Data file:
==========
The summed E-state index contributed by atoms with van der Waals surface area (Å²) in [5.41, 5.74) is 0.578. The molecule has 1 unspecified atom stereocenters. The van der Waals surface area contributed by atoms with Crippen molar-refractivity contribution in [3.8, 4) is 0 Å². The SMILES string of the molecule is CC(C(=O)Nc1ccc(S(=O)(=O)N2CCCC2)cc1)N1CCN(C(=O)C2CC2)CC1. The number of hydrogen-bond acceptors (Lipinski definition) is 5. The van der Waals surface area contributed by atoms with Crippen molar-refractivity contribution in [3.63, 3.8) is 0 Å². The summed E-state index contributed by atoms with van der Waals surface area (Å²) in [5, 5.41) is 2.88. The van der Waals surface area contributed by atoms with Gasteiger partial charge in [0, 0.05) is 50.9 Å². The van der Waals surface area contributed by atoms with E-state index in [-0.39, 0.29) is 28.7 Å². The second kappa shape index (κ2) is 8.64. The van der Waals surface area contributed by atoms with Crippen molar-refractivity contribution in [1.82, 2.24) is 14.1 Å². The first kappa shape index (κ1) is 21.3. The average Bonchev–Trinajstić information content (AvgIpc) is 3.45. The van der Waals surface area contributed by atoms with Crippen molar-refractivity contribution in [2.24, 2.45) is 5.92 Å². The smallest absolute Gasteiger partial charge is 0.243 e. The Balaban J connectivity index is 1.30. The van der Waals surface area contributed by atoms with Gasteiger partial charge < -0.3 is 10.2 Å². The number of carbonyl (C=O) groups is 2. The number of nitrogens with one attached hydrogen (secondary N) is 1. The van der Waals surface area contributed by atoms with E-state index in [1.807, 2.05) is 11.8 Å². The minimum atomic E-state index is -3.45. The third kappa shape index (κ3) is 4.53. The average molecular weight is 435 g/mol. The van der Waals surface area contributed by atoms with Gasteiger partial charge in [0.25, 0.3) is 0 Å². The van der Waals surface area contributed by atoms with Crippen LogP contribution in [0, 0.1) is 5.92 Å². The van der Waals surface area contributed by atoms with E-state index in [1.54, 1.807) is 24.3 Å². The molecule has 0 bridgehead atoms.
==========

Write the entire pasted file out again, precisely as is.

The summed E-state index contributed by atoms with van der Waals surface area (Å²) in [5.41, 5.74) is 0.578. The molecule has 1 unspecified atom stereocenters. The van der Waals surface area contributed by atoms with Crippen molar-refractivity contribution in [3.8, 4) is 0 Å². The SMILES string of the molecule is CC(C(=O)Nc1ccc(S(=O)(=O)N2CCCC2)cc1)N1CCN(C(=O)C2CC2)CC1. The number of hydrogen-bond acceptors (Lipinski definition) is 5. The van der Waals surface area contributed by atoms with Crippen molar-refractivity contribution in [3.63, 3.8) is 0 Å². The summed E-state index contributed by atoms with van der Waals surface area (Å²) in [5, 5.41) is 2.88. The van der Waals surface area contributed by atoms with Gasteiger partial charge in [0, 0.05) is 50.9 Å². The van der Waals surface area contributed by atoms with E-state index in [-0.39, 0.29) is 28.7 Å². The second kappa shape index (κ2) is 8.64. The van der Waals surface area contributed by atoms with Crippen molar-refractivity contribution in [1.82, 2.24) is 14.1 Å². The first kappa shape index (κ1) is 21.3. The average Bonchev–Trinajstić information content (AvgIpc) is 3.45. The van der Waals surface area contributed by atoms with Crippen molar-refractivity contribution in [2.24, 2.45) is 5.92 Å². The smallest absolute Gasteiger partial charge is 0.243 e. The Balaban J connectivity index is 1.30. The van der Waals surface area contributed by atoms with Gasteiger partial charge < -0.3 is 10.2 Å². The number of carbonyl (C=O) groups is 2. The number of nitrogens with one attached hydrogen (secondary N) is 1. The van der Waals surface area contributed by atoms with E-state index in [1.807, 2.05) is 11.8 Å². The minimum atomic E-state index is -3.45. The third kappa shape index (κ3) is 4.53. The average molecular weight is 435 g/mol. The van der Waals surface area contributed by atoms with Gasteiger partial charge in [0.25, 0.3) is 0 Å². The van der Waals surface area contributed by atoms with Crippen LogP contribution in [0, 0.1) is 5.92 Å². The van der Waals surface area contributed by atoms with E-state index in [1.54, 1.807) is 24.3 Å². The molecule has 0 bridgehead atoms.